Yet in Precinct 4096, at Carver Middle School, Petrolia got two more votes at the polls and 64 more in the absentees. Absentee turnout also was four times higher than poll turnout.
- In Precinct 7196 (Temple Sinai), Chard beat Petrolia 89-45 at the polls, yet Petrolia won the absentees 194-46.
- In Precinct 7202 (the 505 Club), Petrolia won the absentees 81-31 and lost at the polls 95-63.
- In Precinct 7208 (Atlantic High School), Petrolia lost at the polls 37-19 yet won absentees 97-48.
- In precincts at Village Academy, the Delray Beach Public Library and the city’s community center, Petrolia lost at the polls by a combined 259-129 while winning the absentees 359-143.
You can find similar imbalances toward Mitch Katz in the Seat 3 city commission race he lost to Ryan Boylston, though not to a similar degree. The numbers stick out even more when you consider that mail-in ballots made up only 40 percent of the total. I’m also told that about 450 absentee ballots arrived at the Supervisor of Elections Office on Election Day, when the previous daily total had been no more than about 20.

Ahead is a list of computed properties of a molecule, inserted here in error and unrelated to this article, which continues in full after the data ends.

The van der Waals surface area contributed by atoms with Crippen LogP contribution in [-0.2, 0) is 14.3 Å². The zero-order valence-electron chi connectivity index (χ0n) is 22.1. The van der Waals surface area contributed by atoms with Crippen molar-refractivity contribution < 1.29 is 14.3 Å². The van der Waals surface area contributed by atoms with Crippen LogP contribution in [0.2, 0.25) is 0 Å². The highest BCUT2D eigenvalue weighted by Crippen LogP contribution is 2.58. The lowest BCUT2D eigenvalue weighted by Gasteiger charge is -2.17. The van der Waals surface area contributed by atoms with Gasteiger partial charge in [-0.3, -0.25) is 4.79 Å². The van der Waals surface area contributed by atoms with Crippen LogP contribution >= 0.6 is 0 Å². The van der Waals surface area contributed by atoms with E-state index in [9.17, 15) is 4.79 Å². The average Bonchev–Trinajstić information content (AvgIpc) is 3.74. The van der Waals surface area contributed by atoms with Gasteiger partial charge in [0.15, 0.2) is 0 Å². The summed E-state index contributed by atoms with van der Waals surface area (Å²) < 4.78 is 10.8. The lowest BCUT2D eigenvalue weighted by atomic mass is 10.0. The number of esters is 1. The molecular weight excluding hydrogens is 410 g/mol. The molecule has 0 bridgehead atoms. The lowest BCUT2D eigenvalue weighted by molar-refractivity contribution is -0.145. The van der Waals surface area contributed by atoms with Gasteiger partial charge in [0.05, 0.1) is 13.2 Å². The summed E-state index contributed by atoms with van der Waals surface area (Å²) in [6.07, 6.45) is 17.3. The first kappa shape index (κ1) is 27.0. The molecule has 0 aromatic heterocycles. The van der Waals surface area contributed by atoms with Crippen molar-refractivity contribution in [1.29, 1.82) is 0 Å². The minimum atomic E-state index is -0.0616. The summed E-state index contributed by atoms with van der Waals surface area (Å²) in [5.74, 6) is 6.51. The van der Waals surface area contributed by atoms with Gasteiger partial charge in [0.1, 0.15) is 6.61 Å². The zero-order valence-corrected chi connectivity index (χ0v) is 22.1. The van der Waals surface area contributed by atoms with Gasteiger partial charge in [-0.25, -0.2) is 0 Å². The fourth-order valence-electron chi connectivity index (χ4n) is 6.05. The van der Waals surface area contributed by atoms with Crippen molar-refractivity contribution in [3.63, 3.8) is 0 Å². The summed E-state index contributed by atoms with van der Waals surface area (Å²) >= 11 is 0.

Some of these precincts are in areas where questions arose last year about the absentee ballot campaigns of County Commissioner Mack Bernard and State Rep. Al Jacquet. They targeted Haitian-Americans.
Mayor Cary Glickstein acknowledged the “irregularities,” though he added, “I’m not suggesting anything about these results.” A message I left for Mayor-Elect Petrolia was not returned.
And how Boca votes shook out
In contrast, precinct results in the Boca Raton City Council races revealed no major surprises.
Monica Mayotte won 33 precincts against Armand Grossman, who won just four, in the Seat D race to succeed Robert Weinroth. Jeremy Rodgers won 25 precincts against newcomer Kim Do to earn another term in Seat C. Turnout was only 14.8 percent, but Mayotte and Rodgers still get all 20 percent of the voting power in the city.
The Delray tennis contract
Also at Tuesday night’s meeting, Mayor Glickstein discussed the lawsuit against the promoter of Delray Beach’s pro tennis tournament.